This Essay copyright of Seumas Macdonald, 1999. May be reproduced freely if this Copyright notice is included.
“Riffaterre and Khlebnikov: A Semiotic Study” by S.J.Macdonald
“[P]oetry expresses concepts and things by indirection. To put it simply, a poem says one thing and means another.”1 This quotation from Riffaterre forms the foundation of his poetic theory. Poetry works on two levels – the mimetic and the semiotic; the shift from one to the other, semantic indirection, is what demarcates poetry as poetic text.
Riffaterre identifies three modes of semantic indirection, all of which can be demonstrated through examples from the Futurist poet Khlebnikov’s works. Firstly, “Displacement, when the sign shifts from one meaning to another, when one word ‘stands for’ another, as happens with metaphor and metonymy.”2
This is obviously the case in “The Tangled Wood”3 where the hart, later metamorphosed into a lion, stands for Russia in a discourse about East-West politics. Elsewhere, in “Once more, once more”4, where the predication of the poetic pronoun as a star serves as a metonym for the concept of ‘the measure’ to which things are compared.
Secondly, “Distorting, when there is ambiguity, contradiction, or nonsense.”5 For an example of this, take the punning couplet:
The eyes of the Black
sea into the distance6
In the English translation the distortion trades on eyes/see/sea. In the Russian “the Black” refers to the river Oka, linked by folk-etymology to oko, eye;
Thirdly, “Creating, when textual space serves as a principle of organization for making signs out of linguistic items that may not be meaningful otherwise.”7 An excellent example of this is the longer poem “Venus and the Shaman”8, where Khlebnikov makes rhyme a strong feature of the poem thus giving a second, non-narrative, dimension to the meaning of the poem.
The point of all this semantic indirection on the part of poetic texts is to “threaten… mimesis.”9 The destruction of mimesis poeticises the text, creating a second level of meaning. Riffaterre distinguishes between the two levels of meaning by reserving ‘meaning’ for “the information conveyed by the text at a mimetic level”10 whereas “[t]he ungrammaticalities spotted at the mimetic level [i.e. things that don’t make mimetic sense] are eventually integrated into another system.”11
This system is the semiotic code of the poem, and Riffaterre uses the term ‘significance’ to demarcate the formal and semantic unity or the poem. It is a formal unity, because the poetic text as a whole expresses the significance; a semantic unity, because the text constructs a single invariant meaning. This is contrasted with the meaning, which is a “continuously changing semantic sequence”, based on “variation and multiplicity.”12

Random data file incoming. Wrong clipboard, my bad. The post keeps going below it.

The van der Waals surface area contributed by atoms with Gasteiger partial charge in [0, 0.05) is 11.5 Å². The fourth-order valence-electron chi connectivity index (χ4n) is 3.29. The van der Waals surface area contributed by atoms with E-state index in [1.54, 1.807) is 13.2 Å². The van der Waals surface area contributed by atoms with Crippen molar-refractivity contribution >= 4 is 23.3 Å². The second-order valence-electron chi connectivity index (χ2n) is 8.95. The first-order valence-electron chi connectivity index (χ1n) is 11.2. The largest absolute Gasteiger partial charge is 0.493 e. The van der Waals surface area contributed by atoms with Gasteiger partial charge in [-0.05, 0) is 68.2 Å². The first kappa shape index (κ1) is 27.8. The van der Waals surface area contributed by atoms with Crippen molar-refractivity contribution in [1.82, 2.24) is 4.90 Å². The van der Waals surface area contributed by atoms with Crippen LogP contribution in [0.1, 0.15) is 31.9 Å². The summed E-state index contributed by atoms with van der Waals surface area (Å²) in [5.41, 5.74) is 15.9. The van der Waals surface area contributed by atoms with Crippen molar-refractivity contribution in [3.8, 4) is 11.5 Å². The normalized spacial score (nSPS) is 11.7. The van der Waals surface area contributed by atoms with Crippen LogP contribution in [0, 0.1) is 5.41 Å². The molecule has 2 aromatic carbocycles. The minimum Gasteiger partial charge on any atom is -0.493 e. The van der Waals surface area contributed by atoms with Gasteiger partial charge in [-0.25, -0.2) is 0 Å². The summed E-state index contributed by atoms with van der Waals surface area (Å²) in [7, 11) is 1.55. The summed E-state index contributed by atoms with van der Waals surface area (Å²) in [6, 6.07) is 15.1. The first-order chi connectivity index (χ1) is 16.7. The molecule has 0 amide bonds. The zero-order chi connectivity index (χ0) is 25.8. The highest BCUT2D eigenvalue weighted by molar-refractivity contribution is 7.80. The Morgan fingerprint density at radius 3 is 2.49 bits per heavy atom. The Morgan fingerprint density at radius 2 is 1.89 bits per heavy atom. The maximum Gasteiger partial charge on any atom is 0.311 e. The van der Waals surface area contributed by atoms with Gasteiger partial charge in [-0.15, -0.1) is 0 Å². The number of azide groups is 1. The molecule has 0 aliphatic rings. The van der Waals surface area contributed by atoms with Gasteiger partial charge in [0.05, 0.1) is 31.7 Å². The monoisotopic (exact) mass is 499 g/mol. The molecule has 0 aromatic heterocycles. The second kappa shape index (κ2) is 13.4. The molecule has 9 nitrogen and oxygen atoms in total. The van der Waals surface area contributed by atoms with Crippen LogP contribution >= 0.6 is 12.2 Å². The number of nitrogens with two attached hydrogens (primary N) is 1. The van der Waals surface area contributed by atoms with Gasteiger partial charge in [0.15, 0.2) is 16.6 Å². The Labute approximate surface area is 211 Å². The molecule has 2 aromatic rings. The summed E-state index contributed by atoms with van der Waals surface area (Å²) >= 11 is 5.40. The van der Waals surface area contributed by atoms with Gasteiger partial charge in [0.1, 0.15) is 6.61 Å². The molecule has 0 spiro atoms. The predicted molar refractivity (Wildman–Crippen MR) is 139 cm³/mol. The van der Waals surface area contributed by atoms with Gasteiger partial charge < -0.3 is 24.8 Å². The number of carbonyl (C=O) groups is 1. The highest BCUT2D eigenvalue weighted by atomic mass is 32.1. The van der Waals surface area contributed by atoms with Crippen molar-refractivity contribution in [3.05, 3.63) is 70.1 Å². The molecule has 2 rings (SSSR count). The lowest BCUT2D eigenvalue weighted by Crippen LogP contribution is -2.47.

If “the unit of significance is the [whole] text”13, then there is of necessity two stages involved in the reading of a poetic text. During the first reading, meaning is apprehended, that is the mimesis of text is decoded, with the input of linguistic and literary competence. The second stage of reading involves the reader in a “structural decoding”14 of the text. What occurs here is that the reader, having noted all the ungrammaticalities, is in a position to integrate them into another system, and thus to uncover the significance of the poetic text.
Moving on, Riffaterre indicates how the significance comes to translate itself into a poetic text. Take this cryptic statement, “The significance is shaped like a doughnut, the hole being either the matrix of the hypogram or the hypogram as matrix.”15 To understand this, one must first be initiated into Riffaterre’s linguistic community. By ‘matrix’, Riffaterre refers to the invariant concept, which is the significance of the poetic text at an abstract level. This is contrasted with the ‘model’, which is the first or primary actualisation of the matrix within the poetic text. The text itself is a sequence of variations derived from the model, based on the matrix – it is a sequence of variants of an invariant.
So, to return to the cryptic statement, Riffaterre is starting that the text essentially says what it means by saying what it doesn’t. The matrix of the subtext, or the matrix as subtext, is unrealised, but made present by the realised stuff about it.
To invoke a different, parallel image: The significance of the poem is a submerged land formation, and the text is the wave and current patterns formed by wind blowing from each direction – variants revealing and invariant.